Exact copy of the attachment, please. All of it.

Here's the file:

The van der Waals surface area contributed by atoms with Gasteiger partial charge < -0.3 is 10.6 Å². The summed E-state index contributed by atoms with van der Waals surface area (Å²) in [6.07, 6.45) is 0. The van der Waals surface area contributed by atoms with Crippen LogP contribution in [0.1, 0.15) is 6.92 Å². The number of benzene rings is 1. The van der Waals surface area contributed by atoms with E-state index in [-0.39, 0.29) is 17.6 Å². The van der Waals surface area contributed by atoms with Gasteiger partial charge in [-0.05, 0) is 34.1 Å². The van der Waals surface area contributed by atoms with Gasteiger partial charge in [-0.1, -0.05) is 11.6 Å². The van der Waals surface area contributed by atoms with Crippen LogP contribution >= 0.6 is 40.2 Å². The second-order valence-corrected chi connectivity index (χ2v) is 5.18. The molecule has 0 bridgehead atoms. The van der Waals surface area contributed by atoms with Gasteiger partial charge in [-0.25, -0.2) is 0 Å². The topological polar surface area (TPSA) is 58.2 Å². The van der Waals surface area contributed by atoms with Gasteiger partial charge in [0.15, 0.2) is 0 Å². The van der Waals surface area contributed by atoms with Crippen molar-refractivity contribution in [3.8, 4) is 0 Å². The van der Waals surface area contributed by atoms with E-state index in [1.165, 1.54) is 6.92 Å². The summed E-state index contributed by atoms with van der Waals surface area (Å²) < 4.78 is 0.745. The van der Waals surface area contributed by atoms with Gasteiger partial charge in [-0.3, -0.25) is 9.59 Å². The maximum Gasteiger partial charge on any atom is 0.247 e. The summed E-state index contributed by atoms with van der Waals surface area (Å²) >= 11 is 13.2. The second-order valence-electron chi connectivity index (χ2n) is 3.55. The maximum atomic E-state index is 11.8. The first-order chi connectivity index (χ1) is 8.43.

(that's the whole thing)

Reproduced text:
The van der Waals surface area contributed by atoms with Gasteiger partial charge < -0.3 is 10.6 Å². The summed E-state index contributed by atoms with van der Waals surface area (Å²) in [6.07, 6.45) is 0. The van der Waals surface area contributed by atoms with Crippen LogP contribution in [0.1, 0.15) is 6.92 Å². The number of benzene rings is 1. The van der Waals surface area contributed by atoms with E-state index in [-0.39, 0.29) is 17.6 Å². The van der Waals surface area contributed by atoms with Gasteiger partial charge in [-0.05, 0) is 34.1 Å². The van der Waals surface area contributed by atoms with Gasteiger partial charge in [-0.1, -0.05) is 11.6 Å². The van der Waals surface area contributed by atoms with Crippen LogP contribution >= 0.6 is 40.2 Å². The second-order valence-corrected chi connectivity index (χ2v) is 5.18. The molecule has 0 bridgehead atoms. The van der Waals surface area contributed by atoms with Gasteiger partial charge in [-0.25, -0.2) is 0 Å². The topological polar surface area (TPSA) is 58.2 Å². The van der Waals surface area contributed by atoms with Gasteiger partial charge in [0.15, 0.2) is 0 Å². The van der Waals surface area contributed by atoms with Crippen molar-refractivity contribution in [3.8, 4) is 0 Å². The van der Waals surface area contributed by atoms with E-state index in [1.165, 1.54) is 6.92 Å². The summed E-state index contributed by atoms with van der Waals surface area (Å²) < 4.78 is 0.745. The van der Waals surface area contributed by atoms with Gasteiger partial charge in [-0.3, -0.25) is 9.59 Å². The maximum Gasteiger partial charge on any atom is 0.247 e. The summed E-state index contributed by atoms with van der Waals surface area (Å²) >= 11 is 13.2. The second-order valence-electron chi connectivity index (χ2n) is 3.55. The maximum atomic E-state index is 11.8. The first-order chi connectivity index (χ1) is 8.43.